religion as a word is rooted to the 12th century and at the time the meaning was more of a "conciece awareness of the greater influences to which we are tied to". it wasn't until around the 18th century that the word morphed into what you are defining it as today. i prefer the older definition in part because i want to qualify athiest as a religion because i view it as my religion.
the non-religious are the ones that are not conscientious of the "bigger picture". of those that are conscientious, most believe in some sort of a god. some, as i do, don't believe in an external influence such as god and only believe in the world as i see it now. some don't know which belief, if any, is true.
my point is only this: there is a huge distiction between not giving religion any thought and giving religion thought and coming to the conclusion that there is no god.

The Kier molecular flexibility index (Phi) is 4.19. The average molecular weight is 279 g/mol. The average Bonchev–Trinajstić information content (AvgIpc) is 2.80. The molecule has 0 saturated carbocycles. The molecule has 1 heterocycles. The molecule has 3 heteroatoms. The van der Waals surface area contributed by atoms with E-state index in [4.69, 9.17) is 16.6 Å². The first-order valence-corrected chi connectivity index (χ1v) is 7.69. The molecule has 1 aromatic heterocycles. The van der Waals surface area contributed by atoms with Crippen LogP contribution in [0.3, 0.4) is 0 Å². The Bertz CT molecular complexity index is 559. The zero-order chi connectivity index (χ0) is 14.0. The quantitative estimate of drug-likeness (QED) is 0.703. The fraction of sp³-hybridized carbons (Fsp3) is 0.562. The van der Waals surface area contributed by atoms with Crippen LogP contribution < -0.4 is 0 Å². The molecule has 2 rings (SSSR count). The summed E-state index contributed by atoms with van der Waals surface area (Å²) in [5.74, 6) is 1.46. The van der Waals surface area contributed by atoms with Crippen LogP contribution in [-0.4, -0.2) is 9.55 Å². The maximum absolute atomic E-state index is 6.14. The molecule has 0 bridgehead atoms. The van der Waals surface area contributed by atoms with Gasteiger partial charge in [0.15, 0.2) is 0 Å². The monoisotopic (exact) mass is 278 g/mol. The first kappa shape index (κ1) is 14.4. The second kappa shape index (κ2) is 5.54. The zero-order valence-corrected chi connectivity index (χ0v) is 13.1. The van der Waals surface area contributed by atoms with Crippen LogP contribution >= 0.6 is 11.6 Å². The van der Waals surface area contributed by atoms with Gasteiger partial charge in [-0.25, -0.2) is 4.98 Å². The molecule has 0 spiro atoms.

Well, if we don't want to be debating semantics on an internet forum, it would be better for all if we stuck with the more familiar meaning of words and how the huge amount of people understands them.
I believe you will only be causing yourself a problem when mixing atheism as your 'religion'. I say this because then you will be viewed as the person with the positive claim that there are no gods and therefore you will have the burden of proof on this one. On the otherhand if you say you are (for example) a secular humanist and a rationalist, then you would probably still be stating your 'religious' view of the reality and atheism would simply be a consequence of your rationalistic view. Therefore when someone would ask you to prove a god doesn't exist, you can reply 'define your god and I will tell you if I believe in it or not'.
to make it simple, simply saying you're an atheist is meaningless. to be an atheist you need to be in respect to a certain claim that someone will put (like YHWH created the world in 7 days and heaven exists somewhere in the sky) and then you can be an atheist to that god claim.
(i hope i could explain myself well, sorry if i didn't)